Creation of a Simulation Model based upon Process Mapping within Pipeline Management at Scania
Independent thesis Advanced level (degree of Master (Two Years)), 20 credits / 30 HE creditsStudent thesis
This is a Master’s Thesis that has been carried out at the Global Outbound Logistics department at Scania. Scania manufactures trucks, buses and engines. Some trucks and buses are delivered to markets where it, due to reduced customs duties and cheaper manpower, is more profitable to do the assembly locally at so called Regional Product Centres (RPCs). Since the components are produced far away from the RPC markets the lead times become long. In addition, the customers’ buying behaviour at the RPC markets is often not comparable to the European culture were a customer can accept to wait for weeks for a unit to be delivered. The long lead time in combination with the customer behaviour implies that the RPCs need to keep a certain selection of standard models of buses and trucks in stock. It has turned out to be difficult for the pipeline managers at the RPCs to place order volumes that correspond well to what will be delivered to the business units or distributors later on. The result of this is high stock levels at the RPCs, which leads to an important amount of tied up capital.
Due to what is explained above, the purpose of this study is “to create a simulation model, based upon a process mapping, that visualises future volume levels in the pipeline due to different demand and ordering scenarios”. The short term target, which is also the target of this study, is to increase the RPCs understanding for how different demand and ordering scenarios influence the future volume levels in the pipeline. The long term target is to reduce tied up capital by adjusting buffer levels and lead times, while still ensuring a certain service level. The model should contribute to more accurate decision making with respect to the previous mentioned aspects.
First, a high level process mapping was made in order to select which flows that were suitable for being subject for a detailed mapping. Second, a detailed mapping was made during which several RPC-, process- and function responsible were interviewed. After the detailed mapping, common denominators between the flows were identified and all activities were clustered into a solution that could be generalised and suitable for all flows. Factors such as lead times, deviation risks and capacity limitations were taken into account during the aggregation of activities.
When a common view of the different RPC flows had been created, the mathematical relationships for how the goods can move throughout the process could be established. Then, the development and validation of the simulation model, which was an iterative process, could start. A directive was to build the simulation model in Microsoft Excel. Interviews were made with experienced model creators in order to find out how to create a user-friendly and robust model. The creation of the simulation model started with the development of a structure and then the content of each part was defined. A final validation, which consisted of sensitivity analysis and user trials, was finally done in order to ensure the simulation models functioning and accuracy.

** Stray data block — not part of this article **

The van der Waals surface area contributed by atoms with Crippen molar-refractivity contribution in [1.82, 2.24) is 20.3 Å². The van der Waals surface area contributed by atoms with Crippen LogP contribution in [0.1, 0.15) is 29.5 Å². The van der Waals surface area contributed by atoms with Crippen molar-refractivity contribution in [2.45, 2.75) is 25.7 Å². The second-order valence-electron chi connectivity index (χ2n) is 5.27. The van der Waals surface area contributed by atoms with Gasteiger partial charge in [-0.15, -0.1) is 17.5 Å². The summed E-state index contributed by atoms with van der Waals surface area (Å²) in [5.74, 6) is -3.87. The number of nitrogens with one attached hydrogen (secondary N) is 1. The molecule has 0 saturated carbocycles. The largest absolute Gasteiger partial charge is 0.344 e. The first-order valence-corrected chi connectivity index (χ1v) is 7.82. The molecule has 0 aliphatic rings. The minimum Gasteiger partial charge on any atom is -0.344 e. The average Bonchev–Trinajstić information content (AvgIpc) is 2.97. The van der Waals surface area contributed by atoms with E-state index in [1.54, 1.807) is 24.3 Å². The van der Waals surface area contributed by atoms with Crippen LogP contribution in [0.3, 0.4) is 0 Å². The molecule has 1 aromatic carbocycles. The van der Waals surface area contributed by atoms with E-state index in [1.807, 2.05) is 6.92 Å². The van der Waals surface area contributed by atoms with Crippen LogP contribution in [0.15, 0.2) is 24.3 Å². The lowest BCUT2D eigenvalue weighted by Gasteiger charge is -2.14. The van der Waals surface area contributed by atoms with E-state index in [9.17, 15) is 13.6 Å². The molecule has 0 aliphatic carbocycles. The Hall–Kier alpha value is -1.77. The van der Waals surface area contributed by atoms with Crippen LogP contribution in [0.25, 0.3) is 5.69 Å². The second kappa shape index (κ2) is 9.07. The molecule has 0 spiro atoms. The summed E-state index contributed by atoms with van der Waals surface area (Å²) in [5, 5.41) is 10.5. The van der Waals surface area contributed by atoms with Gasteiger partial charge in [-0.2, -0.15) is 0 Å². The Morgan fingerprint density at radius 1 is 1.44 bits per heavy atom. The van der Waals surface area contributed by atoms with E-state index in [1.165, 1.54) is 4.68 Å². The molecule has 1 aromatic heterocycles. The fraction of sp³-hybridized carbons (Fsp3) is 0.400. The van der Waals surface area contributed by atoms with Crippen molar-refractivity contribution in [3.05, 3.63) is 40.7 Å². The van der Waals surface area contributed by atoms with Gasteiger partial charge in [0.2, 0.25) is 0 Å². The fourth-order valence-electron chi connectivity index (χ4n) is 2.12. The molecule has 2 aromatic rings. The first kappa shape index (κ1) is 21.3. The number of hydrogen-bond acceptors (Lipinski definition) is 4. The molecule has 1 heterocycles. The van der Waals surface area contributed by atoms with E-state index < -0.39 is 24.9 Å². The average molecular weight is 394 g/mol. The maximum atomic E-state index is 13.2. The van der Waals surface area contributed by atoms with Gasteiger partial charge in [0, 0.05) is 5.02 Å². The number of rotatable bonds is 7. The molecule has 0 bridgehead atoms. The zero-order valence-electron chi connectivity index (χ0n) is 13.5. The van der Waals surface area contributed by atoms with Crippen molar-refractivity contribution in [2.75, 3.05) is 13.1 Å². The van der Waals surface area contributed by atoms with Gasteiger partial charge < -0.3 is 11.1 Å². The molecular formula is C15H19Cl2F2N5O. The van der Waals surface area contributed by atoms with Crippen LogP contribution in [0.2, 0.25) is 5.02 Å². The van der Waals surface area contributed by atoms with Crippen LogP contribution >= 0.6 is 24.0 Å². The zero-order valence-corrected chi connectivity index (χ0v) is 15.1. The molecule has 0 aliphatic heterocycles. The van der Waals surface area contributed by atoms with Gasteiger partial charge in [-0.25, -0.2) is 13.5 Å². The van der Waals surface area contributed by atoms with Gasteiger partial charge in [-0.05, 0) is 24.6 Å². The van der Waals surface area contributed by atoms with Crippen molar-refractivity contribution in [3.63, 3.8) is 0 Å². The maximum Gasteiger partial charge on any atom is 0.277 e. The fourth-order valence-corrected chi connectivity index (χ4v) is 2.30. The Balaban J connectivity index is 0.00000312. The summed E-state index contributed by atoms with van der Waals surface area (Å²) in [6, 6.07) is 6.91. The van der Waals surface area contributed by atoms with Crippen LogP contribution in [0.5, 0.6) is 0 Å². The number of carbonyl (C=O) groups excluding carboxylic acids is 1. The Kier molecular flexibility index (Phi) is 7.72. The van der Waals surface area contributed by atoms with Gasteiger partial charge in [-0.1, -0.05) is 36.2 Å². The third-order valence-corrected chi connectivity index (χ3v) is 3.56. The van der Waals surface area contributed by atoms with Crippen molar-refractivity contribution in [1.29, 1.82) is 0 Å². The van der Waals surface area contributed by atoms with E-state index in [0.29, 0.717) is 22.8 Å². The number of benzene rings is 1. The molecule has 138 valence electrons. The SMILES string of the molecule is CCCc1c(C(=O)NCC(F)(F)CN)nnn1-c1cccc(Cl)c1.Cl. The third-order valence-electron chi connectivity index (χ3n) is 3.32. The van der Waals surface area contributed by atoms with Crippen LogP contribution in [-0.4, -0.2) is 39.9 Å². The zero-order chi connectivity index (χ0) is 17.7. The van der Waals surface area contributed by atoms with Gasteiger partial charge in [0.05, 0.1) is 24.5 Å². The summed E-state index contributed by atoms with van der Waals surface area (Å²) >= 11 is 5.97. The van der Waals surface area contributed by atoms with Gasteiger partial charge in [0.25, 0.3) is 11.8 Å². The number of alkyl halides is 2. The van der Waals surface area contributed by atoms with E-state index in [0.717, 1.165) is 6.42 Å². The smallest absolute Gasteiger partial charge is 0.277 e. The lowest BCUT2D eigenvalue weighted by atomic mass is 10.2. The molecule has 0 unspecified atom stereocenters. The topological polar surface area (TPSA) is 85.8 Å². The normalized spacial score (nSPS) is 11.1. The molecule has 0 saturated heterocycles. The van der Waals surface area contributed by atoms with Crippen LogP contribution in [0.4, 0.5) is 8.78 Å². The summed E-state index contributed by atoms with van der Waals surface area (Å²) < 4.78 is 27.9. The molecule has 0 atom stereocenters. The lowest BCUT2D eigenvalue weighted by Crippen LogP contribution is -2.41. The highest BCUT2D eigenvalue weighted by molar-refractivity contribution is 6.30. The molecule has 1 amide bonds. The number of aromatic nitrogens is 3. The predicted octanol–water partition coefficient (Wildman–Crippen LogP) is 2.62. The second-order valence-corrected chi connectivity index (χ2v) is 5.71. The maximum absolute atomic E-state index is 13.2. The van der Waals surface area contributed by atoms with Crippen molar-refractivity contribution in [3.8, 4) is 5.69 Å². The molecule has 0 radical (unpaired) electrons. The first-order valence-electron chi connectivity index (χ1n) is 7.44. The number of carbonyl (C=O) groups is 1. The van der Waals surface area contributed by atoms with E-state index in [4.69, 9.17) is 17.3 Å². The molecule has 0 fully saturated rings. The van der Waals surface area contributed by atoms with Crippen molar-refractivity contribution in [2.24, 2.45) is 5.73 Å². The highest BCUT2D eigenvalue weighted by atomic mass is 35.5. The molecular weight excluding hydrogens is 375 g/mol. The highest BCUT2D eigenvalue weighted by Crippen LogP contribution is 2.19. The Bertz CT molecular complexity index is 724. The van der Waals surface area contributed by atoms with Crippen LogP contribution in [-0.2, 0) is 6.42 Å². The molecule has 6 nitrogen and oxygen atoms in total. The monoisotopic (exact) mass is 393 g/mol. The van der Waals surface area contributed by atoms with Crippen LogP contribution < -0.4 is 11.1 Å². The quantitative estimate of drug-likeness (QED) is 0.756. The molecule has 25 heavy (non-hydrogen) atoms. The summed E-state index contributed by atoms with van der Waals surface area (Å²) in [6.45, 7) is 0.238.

To conclude, a simulation model that will serve as a helpful tool for the RPCs when they are to decide which order volumes to place has been created. By clearly visualising the simulation results, the simulation model will hopefully increase the RPCs’ comprehension for how the pipeline works with respect to different ordering and demand scenarios.
On top of this, the method used, the process mapping and the mathematical relationships that have been defined are important input for a possible future development of a more permanent and robust non-Microsoft Excel solution. This solution could probably be even more precise, automatically updated and have an even higher granularity.
Place, publisher, year, edition, pages
2013. , 148 p.
Pipeline Management, Simulation Model, Process Mapping, Knock Down, Lead Time, Buffer Level, Supply Chain, Logistics Management
Engineering and Technology
IdentifiersURN: urn:nbn:se:liu:diva-96797ISRN: LIU-IEI-TEK-A--13/01671--SEOAI: oai:DiVA.org:liu-96797DiVA: diva2:643886
Scania CV AB
Subject / course
Maack, Christina, Teknologie licentiat
Abrahamsson, Mats, Professor